Randgold’s Kibali U/G section on track despite possible political pitfalls ahead

In a statement to local media Randgold Resources CEO, and driving force, Mark Bristow, reported excellent progress at its 45%-owned Kibali gold mine in the DRC, which it operates.  It built the mine ahead of schedule as an open pit operation with the underground section to follow, despite it being located in one of the most remote parts of the African continent in the northeast of the mineral rich Democratic Republic of Congo (DRC) close to its border with South Sudan.  The construction logistics were daunting with virtually all the heavy equipment needing to be trucked to the site from ports far away on Africa’s east coast.

Kibali is also owned as to 45% by the much larger Anglogold Ashanti, which ceded construction and management to Randgold because of the latter’s strong prior expertise in constructing and operating gold mines in Mali and Cote d’Ivoire and in maintaining good relations with the governments in those nations – even through some major political changes. The balance of 10% of Kibali is owned by DRC parastatal, Sokimo.  However, while technical progress has perhaps exceeded expectations there are obviously some potential political pitfalls ahead if they cannot be warded off through negotiations with government, Bristow also warned.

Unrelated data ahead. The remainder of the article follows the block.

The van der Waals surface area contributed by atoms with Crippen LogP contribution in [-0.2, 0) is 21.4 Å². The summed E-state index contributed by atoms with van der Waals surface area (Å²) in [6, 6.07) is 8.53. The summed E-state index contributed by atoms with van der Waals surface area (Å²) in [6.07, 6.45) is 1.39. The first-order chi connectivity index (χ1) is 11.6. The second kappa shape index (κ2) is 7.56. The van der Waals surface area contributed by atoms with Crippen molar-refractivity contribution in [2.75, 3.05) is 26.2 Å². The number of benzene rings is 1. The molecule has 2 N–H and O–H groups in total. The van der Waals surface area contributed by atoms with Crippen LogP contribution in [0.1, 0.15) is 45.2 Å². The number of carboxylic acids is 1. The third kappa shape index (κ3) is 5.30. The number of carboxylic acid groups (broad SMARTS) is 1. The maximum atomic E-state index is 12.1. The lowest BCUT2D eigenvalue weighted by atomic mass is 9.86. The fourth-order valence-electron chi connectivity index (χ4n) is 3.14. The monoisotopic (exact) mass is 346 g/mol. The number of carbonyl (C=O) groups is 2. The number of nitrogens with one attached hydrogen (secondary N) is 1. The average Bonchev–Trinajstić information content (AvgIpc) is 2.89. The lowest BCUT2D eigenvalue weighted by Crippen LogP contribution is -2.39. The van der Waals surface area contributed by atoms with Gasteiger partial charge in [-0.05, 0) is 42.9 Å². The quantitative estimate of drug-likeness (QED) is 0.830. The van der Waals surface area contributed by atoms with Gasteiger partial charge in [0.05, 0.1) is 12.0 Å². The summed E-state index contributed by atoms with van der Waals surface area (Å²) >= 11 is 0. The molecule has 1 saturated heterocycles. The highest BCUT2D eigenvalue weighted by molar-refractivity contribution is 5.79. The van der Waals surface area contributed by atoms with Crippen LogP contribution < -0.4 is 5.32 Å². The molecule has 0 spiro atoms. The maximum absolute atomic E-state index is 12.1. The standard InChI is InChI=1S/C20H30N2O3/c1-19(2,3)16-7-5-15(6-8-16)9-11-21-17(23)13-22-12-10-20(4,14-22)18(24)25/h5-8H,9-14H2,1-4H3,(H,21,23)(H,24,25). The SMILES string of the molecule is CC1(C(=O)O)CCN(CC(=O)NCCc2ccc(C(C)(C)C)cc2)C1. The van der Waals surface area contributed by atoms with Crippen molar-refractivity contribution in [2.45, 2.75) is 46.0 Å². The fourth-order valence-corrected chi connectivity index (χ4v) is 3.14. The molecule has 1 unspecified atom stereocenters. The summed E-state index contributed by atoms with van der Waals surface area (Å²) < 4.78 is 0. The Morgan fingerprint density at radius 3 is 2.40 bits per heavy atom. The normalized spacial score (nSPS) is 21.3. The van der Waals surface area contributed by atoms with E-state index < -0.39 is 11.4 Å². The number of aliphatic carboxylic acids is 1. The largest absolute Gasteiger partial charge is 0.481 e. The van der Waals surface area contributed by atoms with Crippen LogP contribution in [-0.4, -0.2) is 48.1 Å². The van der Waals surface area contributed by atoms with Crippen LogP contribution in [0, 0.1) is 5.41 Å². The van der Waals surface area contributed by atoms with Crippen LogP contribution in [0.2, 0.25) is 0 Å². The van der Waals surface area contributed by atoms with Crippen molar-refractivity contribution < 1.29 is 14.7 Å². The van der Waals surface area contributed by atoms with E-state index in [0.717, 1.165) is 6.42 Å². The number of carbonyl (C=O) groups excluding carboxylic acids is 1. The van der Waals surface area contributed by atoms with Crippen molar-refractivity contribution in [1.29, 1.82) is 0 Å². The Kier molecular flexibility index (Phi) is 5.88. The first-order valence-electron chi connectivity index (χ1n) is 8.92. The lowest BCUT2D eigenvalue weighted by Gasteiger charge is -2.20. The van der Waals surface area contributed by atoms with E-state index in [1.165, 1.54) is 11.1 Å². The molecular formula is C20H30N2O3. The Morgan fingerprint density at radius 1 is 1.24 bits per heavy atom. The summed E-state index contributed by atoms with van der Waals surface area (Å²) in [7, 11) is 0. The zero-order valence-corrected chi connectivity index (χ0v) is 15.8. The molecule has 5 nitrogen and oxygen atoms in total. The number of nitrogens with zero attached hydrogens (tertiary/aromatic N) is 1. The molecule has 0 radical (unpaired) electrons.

The Kibali gold mine, nowadays one of the largest such operations in Africa, remains on track to achieve its production target of 610,000 ounces this year as its underground operations and the integration and automation of the vertical shaft enters the final commissioning and automation stage, Bristow told the audience at an event in DRC capital, Kinshasa.  The mine is anticipating a significant increase in production once the final shaft commissioning, which remains on a tight schedule, has been completed.

At a briefing for local media, Bristow said in spite of the high level of activity at the mine, there had been a significant improvement in the safety statistics, with its total injury frequency rate continuing to decrease and lost time injury frequency rate down to 0.31 per million hours worked in the September quarter.

Following the anticipated completion of the underground mine in the fourth quarter, the only major capital project still in the works would be Kibali’s third new hydropower station, currently being constructed by an all-Congolese contracting team.  Bristow said the availability of self-generated hydropower and the mine’s high degree of mechanisation and automation were important factors in Kibali’s ability to sustain its profitability throughout the ups and downs of the gold price cycle.